Latrell, Lamar? Lamar Latrell.

In a world where a criminal may be charged for additional crimes because two news helicopters collided and killed 4 while tracking his high-speed chase, and two 12 year old boys facing 10 years in juvie for slapping girls bums at school while racing down the hallway, or even the case of Genarlow Wilson, who had consensual sex with a girl 2 years younger than him (17 and 15) and was sentenced to 11 years in prison, it's good to know that somebody in the halls of academia is focusing on the real problems--being "hyperwhite."

I'd like to pick the stupidst quotes from this article discussing the intersection of "nerdiness" and "hyperwhite"--but it's really hard. Perhaps you can help me.

Nerdiness, she has concluded, is largely a matter of racially tinged behavior. People who are considered nerds tend to act in ways that are, as she puts it, “hyperwhite.”

But the nerds she has interviewed, mostly white kids, punctiliously adhere to Standard English. They often favor Greco-Latinate words over Germanic ones (“it’s my observation” instead of “I think”)

By cultivating an identity perceived as white to the point of excess, nerds deny themselves the aura of normality that is usually one of the perks of being white. Bucholtz sees something to admire here. In declining to appropriate African-American youth culture, thereby “refusing to exercise the racial privilege upon which white youth cultures are founded,” she writes, nerds may even be viewed as “traitors to whiteness.”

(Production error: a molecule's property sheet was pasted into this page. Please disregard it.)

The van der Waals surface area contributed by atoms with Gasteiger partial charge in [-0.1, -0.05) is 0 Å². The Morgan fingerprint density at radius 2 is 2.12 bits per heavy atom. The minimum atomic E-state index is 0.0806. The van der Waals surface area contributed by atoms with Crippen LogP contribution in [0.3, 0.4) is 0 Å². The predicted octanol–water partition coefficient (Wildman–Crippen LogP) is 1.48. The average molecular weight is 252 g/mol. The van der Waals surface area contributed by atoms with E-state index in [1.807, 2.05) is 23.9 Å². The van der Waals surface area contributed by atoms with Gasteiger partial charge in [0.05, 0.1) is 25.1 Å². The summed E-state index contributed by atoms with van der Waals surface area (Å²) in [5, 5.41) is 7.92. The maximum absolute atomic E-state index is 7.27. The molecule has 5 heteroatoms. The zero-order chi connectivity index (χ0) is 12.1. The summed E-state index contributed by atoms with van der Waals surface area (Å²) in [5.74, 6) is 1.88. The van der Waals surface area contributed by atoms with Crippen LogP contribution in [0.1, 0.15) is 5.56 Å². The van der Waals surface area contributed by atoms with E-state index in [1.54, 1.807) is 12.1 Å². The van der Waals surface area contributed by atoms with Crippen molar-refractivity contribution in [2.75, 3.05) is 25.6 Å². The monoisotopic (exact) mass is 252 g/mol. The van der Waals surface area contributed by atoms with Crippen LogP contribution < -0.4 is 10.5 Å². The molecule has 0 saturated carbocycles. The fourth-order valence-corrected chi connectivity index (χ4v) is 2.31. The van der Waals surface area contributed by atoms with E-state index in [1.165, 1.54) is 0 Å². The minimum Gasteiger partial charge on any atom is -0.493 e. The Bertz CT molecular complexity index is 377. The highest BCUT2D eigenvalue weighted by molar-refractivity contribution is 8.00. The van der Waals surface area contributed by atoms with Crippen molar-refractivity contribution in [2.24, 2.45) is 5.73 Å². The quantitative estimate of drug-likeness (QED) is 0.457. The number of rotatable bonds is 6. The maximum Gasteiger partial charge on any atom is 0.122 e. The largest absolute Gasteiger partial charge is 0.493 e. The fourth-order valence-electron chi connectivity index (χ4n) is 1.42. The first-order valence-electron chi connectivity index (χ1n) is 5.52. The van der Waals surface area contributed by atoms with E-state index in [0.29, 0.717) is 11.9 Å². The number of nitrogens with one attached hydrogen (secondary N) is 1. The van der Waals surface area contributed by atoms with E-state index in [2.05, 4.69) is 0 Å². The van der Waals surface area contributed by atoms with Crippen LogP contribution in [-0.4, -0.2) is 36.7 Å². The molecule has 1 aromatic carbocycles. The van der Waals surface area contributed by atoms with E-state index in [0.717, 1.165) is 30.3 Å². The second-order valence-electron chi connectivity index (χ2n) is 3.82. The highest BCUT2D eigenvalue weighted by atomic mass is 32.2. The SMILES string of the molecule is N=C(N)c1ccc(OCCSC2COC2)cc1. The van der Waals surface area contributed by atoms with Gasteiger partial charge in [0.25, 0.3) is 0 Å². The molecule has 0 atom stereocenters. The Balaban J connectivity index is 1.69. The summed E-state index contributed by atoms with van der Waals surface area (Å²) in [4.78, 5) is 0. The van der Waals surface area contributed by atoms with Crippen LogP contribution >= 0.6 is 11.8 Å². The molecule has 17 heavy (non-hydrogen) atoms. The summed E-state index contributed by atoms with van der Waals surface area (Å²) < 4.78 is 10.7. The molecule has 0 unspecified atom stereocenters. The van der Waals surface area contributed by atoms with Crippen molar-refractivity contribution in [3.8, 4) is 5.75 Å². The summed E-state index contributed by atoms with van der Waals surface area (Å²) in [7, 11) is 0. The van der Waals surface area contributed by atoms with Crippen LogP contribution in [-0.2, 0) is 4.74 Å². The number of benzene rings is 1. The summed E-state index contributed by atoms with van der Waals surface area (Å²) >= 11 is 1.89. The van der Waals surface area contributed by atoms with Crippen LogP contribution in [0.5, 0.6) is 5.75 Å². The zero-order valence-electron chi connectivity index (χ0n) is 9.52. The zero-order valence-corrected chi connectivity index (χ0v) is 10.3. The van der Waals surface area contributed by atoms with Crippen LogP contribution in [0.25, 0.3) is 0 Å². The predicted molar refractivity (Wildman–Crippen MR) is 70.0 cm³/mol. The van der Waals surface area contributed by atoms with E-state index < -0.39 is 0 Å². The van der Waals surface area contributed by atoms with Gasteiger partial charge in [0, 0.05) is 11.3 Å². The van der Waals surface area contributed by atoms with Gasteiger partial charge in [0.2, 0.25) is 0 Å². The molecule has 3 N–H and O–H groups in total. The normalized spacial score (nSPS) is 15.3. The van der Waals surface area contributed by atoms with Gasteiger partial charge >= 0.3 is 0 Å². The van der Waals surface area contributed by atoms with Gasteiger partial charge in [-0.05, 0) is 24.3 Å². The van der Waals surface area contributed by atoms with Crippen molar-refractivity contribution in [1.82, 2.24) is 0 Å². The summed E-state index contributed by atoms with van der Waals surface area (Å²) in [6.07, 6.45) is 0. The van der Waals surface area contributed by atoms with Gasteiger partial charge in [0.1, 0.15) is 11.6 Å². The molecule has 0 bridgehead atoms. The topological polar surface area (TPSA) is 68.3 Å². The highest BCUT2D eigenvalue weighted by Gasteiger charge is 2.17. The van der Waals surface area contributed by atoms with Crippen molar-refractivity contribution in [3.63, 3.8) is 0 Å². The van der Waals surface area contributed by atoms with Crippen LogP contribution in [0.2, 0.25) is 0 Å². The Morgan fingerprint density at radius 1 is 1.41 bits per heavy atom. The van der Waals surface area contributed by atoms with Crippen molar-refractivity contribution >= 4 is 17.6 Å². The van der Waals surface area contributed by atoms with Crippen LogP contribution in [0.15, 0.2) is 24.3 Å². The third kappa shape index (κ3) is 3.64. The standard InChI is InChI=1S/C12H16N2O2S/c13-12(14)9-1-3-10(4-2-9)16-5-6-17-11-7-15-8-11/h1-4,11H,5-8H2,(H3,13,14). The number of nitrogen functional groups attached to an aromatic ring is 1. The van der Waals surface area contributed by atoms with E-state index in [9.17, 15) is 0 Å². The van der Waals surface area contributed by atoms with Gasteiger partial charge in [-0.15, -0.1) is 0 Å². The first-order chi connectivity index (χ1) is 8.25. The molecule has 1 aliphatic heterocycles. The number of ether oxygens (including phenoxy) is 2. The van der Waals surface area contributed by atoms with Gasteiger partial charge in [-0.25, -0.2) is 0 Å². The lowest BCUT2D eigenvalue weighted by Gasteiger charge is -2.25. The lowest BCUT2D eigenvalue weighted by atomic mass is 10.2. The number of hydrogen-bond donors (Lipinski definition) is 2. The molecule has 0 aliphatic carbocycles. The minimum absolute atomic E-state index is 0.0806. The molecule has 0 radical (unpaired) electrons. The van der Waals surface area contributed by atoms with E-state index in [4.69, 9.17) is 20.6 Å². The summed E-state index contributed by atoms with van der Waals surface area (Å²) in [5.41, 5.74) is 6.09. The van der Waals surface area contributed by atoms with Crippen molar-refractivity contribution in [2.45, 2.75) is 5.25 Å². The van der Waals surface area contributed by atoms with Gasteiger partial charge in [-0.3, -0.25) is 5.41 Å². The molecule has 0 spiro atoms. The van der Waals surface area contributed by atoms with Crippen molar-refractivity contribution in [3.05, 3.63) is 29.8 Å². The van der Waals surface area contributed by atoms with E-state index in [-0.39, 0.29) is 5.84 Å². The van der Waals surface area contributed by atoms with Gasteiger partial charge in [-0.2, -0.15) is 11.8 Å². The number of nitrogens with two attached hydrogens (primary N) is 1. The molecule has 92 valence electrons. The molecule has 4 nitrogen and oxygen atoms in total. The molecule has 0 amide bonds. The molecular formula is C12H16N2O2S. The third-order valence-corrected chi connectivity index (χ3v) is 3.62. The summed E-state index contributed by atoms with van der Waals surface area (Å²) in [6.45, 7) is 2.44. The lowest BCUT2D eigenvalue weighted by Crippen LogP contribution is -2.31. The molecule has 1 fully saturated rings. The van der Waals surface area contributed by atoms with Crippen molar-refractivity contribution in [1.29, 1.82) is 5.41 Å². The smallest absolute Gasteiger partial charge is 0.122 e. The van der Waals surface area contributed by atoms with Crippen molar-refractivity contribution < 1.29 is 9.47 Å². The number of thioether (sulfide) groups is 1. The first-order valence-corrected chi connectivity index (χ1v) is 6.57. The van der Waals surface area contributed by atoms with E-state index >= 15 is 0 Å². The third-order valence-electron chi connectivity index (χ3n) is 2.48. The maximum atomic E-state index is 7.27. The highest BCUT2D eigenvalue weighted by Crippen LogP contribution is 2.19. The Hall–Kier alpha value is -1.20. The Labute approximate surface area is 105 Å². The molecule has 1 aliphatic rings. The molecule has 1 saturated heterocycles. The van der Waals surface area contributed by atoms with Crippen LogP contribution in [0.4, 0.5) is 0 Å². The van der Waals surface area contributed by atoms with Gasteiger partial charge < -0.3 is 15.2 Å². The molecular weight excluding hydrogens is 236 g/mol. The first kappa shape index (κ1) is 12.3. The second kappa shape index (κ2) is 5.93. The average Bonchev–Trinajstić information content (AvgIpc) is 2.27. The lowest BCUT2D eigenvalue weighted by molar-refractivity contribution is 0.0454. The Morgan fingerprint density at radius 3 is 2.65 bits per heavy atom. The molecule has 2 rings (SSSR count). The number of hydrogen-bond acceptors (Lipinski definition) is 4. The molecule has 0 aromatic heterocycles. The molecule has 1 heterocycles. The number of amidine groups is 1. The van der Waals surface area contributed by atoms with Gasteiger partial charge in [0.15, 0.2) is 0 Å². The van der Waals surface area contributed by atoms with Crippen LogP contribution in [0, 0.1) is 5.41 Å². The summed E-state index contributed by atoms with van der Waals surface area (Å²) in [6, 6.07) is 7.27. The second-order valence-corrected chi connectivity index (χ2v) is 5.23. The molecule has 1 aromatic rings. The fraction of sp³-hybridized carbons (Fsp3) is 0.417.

On the other hand, the code of conspicuous intellectualism in the nerd cliques Bucholtz observed may shut out “black students who chose not to openly display their abilities.” This is especially disturbing at a time when African-American students can be stigmatized by other African-American students if they’re too obviously diligent about school. Even more problematic, “Nerds’ dismissal of black cultural practices often led them to discount the possibility of friendship with black students,” even if the nerds were involved in political activities like protesting against the dismantling of affirmative action in California schools.

1 comment:

Sallyb said...

Hey Aaron,
Help me out. What is this guy saying in his article? Does he believe or not that Bucholtz spent her 12 years of research effectively? Yikes, it's scary.

One funny thing I got thinking about while reading this article was that scene in the old movie Airplane (have you seen it? Of course you have) where the elderly woman comes down the aisle offering to translate "jive." Don and I were just talking about it the other night. What a classic.

Thanks for your blogging. I check on it monthly and really enjoy it. Your not so nerdy librarian aunt Sally.